Russia to Deploy Advanced Anti-air Missiles to Crimea Amid 'Full-scale War' Warning

Russia has said it will deploy another unit of its most advanced anti-air system to the Crimean peninsula as tensions rise over Moscow's seizure of three Ukrainian naval ships last weekend.

Russian military officials said Wednesday that a battalion of S-400 Triumf anti-air missiles would be sent to Crimea on combat duty, the state-backed Tass news agency reported. The Southern Military District noted the systems would be sent by rail to a permanent base on the peninsula "in the near future." They are expected to be operational by the end of this year.

The international community is watching nervously as Ukraine and Russia face off in eastern Europe. Sunday's naval clash in the Sea of Azov saw 24 Ukrainian sailors and their ships captured by Russian forces, who rammed and opened fire on three Ukrainian boats trying to make their way through the Kerch Strait off Crimea.

The Ukrainian government has introduced martial law in some areas of the country as President Petro Poroshenko claims to have received intelligence of an imminent Russian ground offensive into Ukraine. On Wednesday, he warned Ukraine could soon be facing "full-scale war."

Russia has worked hard to secure Crimea since it annexed the peninsula in 2014 following the overthrow of the Kremlin-backed Ukrainian government. It has built a new bridge spanning the Kerch Strait to connect Russia to Crimea and poured in troops and military hardware to shore up its military infrastructure there, Reuters reported.

This effort has extended to the Sea of Azov, where Russian vessels have reportedly been increasingly aggressive towards Ukrainian ships traveling between the country's eastern and western ports.

On Tuesday, Russia released video footage of three of the Ukrainian sailors detained Sunday. All admitted to have deliberately crossed into Russian waters, ignoring requests to stop. At least one of the men appeared to be reading from a prepared statement. The footage did little to soothe outrage in Ukraine.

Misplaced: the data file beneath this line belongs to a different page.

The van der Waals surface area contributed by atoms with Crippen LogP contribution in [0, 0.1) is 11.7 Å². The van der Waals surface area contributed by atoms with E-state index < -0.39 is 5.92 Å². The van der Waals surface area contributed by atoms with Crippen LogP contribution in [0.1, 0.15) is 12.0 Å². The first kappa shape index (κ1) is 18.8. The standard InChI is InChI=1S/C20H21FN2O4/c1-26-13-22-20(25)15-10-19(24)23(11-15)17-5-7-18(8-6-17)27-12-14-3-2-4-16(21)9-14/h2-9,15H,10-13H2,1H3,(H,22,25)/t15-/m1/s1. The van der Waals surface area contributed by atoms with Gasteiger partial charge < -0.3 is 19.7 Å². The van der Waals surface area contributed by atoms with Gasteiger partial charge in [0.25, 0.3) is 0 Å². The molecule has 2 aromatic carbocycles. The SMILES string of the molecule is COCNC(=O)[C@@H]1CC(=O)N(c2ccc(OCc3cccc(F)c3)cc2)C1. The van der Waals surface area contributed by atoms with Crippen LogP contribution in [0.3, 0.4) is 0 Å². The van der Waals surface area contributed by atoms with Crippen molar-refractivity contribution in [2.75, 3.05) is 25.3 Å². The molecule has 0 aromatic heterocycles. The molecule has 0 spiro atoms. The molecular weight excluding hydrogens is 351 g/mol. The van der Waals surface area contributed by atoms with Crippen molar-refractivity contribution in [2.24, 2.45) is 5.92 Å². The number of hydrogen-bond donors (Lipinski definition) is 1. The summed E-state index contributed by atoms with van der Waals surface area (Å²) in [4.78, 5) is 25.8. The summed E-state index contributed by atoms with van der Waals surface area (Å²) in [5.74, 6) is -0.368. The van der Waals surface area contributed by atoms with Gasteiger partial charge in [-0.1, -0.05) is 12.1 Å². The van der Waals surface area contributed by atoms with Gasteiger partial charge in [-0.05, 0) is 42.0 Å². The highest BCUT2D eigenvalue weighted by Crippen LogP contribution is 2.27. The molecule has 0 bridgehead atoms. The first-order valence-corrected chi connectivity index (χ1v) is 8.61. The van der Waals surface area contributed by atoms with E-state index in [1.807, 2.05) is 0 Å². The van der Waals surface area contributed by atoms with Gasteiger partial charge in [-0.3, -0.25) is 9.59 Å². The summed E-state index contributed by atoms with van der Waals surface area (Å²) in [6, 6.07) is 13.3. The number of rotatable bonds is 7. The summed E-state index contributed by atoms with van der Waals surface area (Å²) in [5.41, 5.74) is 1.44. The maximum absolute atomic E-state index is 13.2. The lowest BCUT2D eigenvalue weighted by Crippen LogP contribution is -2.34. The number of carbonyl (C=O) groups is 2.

This file photo shows two Russian S-400 Triumf missile systems at the Russian Hmeimim military base in Latakia province, Syria, on December 16, 2015. On Wednesday, Russian military officials said that a battalion of S-400 Triumf anti-air missiles would be sent to Crimea on combat duty. PAUL GYPTEAU/AFP/Getty Images

The deployment of the S-400 system has likely been planned for some time, but the announcement will be seen as a warning both to Ukraine and its western backers that Russia will not be cowed by international pressure.

Crimea already hosts three battalions of the anti-aircraft missile systems, Reuters noted, but the additional battalion will extend its coverage even further. The forces deployed there will be able to monitor and defend large areas of the strategically-vital Black Sea, including Ukraine's entire coastline.

The S-400 is arguably the most advanced anti-aircraft system in the world. Code-named the SA-21 by NATO, the system is made up of four different missiles with varying ranges. It can destroy aircraft, cruise missiles and ballistic missiles, but can also be used against ground targets.

The longest range missile, which travels at Mach 15 (11,509 miles per hour) can hit targets roughly 250 miles away at an altitude of more than 98,000 feet.

The weapon has already caused diplomatic damage within NATO, with Turkey having signed a $2.5 billion deal with Moscow to acquire the system despite U.S. pressure not to do so. China, has already taken delivery of its first S-400s, while India, Egypt, Qatar, Iraq and Saudi Arabia are among those who have expressed interest.